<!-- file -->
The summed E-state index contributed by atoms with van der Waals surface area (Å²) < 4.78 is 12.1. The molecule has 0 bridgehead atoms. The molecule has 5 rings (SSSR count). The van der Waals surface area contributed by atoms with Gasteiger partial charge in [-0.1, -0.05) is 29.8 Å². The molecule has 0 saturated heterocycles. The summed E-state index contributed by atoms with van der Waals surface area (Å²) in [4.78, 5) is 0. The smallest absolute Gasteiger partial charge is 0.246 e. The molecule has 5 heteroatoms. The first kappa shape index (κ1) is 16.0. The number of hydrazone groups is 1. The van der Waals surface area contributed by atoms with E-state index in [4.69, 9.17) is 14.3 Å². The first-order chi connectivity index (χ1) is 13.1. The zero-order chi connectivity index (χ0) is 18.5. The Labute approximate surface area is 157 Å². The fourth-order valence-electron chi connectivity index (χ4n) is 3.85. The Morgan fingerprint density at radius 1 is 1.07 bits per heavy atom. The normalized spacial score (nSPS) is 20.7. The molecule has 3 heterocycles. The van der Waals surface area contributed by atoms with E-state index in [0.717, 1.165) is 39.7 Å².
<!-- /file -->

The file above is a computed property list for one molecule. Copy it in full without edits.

The summed E-state index contributed by atoms with van der Waals surface area (Å²) < 4.78 is 12.1. The molecule has 0 bridgehead atoms. The molecule has 5 rings (SSSR count). The van der Waals surface area contributed by atoms with Gasteiger partial charge in [-0.1, -0.05) is 29.8 Å². The molecule has 0 saturated heterocycles. The summed E-state index contributed by atoms with van der Waals surface area (Å²) in [4.78, 5) is 0. The smallest absolute Gasteiger partial charge is 0.246 e. The molecule has 5 heteroatoms. The first kappa shape index (κ1) is 16.0. The number of hydrazone groups is 1. The van der Waals surface area contributed by atoms with E-state index in [4.69, 9.17) is 14.3 Å². The first-order chi connectivity index (χ1) is 13.1. The zero-order chi connectivity index (χ0) is 18.5. The Labute approximate surface area is 157 Å². The fourth-order valence-electron chi connectivity index (χ4n) is 3.85. The Morgan fingerprint density at radius 1 is 1.07 bits per heavy atom. The normalized spacial score (nSPS) is 20.7. The molecule has 3 heterocycles. The van der Waals surface area contributed by atoms with E-state index in [0.717, 1.165) is 39.7 Å².